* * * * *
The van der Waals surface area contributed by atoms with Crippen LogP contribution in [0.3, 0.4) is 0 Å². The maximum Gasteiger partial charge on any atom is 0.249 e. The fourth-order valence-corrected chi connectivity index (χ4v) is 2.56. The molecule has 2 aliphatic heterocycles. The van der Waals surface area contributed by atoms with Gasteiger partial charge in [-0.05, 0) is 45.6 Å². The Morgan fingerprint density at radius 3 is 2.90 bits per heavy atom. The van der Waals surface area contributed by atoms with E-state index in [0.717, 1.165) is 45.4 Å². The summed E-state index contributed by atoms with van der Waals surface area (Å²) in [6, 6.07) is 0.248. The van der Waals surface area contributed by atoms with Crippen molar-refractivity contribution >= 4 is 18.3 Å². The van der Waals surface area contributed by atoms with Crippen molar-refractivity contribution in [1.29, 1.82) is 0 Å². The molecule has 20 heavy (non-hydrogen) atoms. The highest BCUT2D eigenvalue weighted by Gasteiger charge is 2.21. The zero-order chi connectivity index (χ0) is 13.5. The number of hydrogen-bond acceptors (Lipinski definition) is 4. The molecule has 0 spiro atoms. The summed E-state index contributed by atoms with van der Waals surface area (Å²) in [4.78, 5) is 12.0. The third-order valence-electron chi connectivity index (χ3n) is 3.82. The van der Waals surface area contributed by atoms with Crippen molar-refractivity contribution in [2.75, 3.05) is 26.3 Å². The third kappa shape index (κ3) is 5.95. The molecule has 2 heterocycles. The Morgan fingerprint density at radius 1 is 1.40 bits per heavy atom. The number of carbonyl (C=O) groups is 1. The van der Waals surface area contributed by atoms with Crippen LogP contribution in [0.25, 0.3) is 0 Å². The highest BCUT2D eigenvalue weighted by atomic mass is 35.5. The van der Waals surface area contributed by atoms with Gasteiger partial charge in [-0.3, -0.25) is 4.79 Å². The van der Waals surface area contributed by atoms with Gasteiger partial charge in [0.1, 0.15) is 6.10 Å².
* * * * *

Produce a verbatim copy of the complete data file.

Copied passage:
The van der Waals surface area contributed by atoms with Crippen LogP contribution in [0.3, 0.4) is 0 Å². The maximum Gasteiger partial charge on any atom is 0.249 e. The fourth-order valence-corrected chi connectivity index (χ4v) is 2.56. The molecule has 2 aliphatic heterocycles. The van der Waals surface area contributed by atoms with Gasteiger partial charge in [-0.05, 0) is 45.6 Å². The Morgan fingerprint density at radius 3 is 2.90 bits per heavy atom. The van der Waals surface area contributed by atoms with E-state index in [0.717, 1.165) is 45.4 Å². The summed E-state index contributed by atoms with van der Waals surface area (Å²) in [6, 6.07) is 0.248. The van der Waals surface area contributed by atoms with Crippen molar-refractivity contribution >= 4 is 18.3 Å². The van der Waals surface area contributed by atoms with Crippen molar-refractivity contribution in [1.29, 1.82) is 0 Å². The molecule has 20 heavy (non-hydrogen) atoms. The highest BCUT2D eigenvalue weighted by Gasteiger charge is 2.21. The zero-order chi connectivity index (χ0) is 13.5. The number of hydrogen-bond acceptors (Lipinski definition) is 4. The molecule has 0 spiro atoms. The summed E-state index contributed by atoms with van der Waals surface area (Å²) in [4.78, 5) is 12.0. The third-order valence-electron chi connectivity index (χ3n) is 3.82. The van der Waals surface area contributed by atoms with Crippen molar-refractivity contribution in [2.75, 3.05) is 26.3 Å². The third kappa shape index (κ3) is 5.95. The molecule has 2 heterocycles. The Morgan fingerprint density at radius 1 is 1.40 bits per heavy atom. The number of carbonyl (C=O) groups is 1. The van der Waals surface area contributed by atoms with Crippen LogP contribution in [0.25, 0.3) is 0 Å². The highest BCUT2D eigenvalue weighted by atomic mass is 35.5. The van der Waals surface area contributed by atoms with Gasteiger partial charge in [-0.3, -0.25) is 4.79 Å². The van der Waals surface area contributed by atoms with Gasteiger partial charge in [0.1, 0.15) is 6.10 Å².